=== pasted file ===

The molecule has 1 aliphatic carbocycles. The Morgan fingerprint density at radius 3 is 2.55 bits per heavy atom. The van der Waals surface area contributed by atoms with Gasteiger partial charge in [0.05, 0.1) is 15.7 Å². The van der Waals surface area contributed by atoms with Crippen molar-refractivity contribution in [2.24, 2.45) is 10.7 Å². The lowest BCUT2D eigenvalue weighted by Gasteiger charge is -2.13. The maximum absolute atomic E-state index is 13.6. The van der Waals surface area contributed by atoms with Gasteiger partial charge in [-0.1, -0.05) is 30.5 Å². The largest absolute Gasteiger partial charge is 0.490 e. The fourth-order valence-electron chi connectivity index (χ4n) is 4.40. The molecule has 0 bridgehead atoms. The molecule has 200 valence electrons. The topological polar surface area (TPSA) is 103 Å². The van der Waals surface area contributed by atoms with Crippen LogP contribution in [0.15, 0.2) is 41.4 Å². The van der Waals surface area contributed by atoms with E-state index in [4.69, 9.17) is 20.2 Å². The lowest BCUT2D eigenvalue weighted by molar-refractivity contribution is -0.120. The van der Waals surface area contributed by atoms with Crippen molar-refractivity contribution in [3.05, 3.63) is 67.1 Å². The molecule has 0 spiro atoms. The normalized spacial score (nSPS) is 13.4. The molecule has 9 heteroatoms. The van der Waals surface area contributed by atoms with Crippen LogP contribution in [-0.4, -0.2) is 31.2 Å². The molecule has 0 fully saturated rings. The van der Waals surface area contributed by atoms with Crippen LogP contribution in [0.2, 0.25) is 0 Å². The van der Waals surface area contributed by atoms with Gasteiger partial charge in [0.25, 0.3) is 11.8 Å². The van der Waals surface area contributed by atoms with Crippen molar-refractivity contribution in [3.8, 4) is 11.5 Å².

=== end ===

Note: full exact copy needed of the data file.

The molecule has 1 aliphatic carbocycles. The Morgan fingerprint density at radius 3 is 2.55 bits per heavy atom. The van der Waals surface area contributed by atoms with Gasteiger partial charge in [0.05, 0.1) is 15.7 Å². The van der Waals surface area contributed by atoms with Crippen molar-refractivity contribution in [2.24, 2.45) is 10.7 Å². The lowest BCUT2D eigenvalue weighted by Gasteiger charge is -2.13. The maximum absolute atomic E-state index is 13.6. The van der Waals surface area contributed by atoms with Gasteiger partial charge in [-0.1, -0.05) is 30.5 Å². The largest absolute Gasteiger partial charge is 0.490 e. The fourth-order valence-electron chi connectivity index (χ4n) is 4.40. The molecule has 0 bridgehead atoms. The molecule has 200 valence electrons. The topological polar surface area (TPSA) is 103 Å². The van der Waals surface area contributed by atoms with Crippen LogP contribution in [0.15, 0.2) is 41.4 Å². The van der Waals surface area contributed by atoms with E-state index in [4.69, 9.17) is 20.2 Å². The lowest BCUT2D eigenvalue weighted by molar-refractivity contribution is -0.120. The van der Waals surface area contributed by atoms with Crippen molar-refractivity contribution in [3.05, 3.63) is 67.1 Å². The molecule has 0 spiro atoms. The normalized spacial score (nSPS) is 13.4. The molecule has 9 heteroatoms. The van der Waals surface area contributed by atoms with Crippen LogP contribution in [-0.4, -0.2) is 31.2 Å². The molecule has 0 fully saturated rings. The van der Waals surface area contributed by atoms with Crippen LogP contribution in [0.2, 0.25) is 0 Å². The van der Waals surface area contributed by atoms with Gasteiger partial charge in [0.25, 0.3) is 11.8 Å². The van der Waals surface area contributed by atoms with Crippen molar-refractivity contribution in [3.8, 4) is 11.5 Å².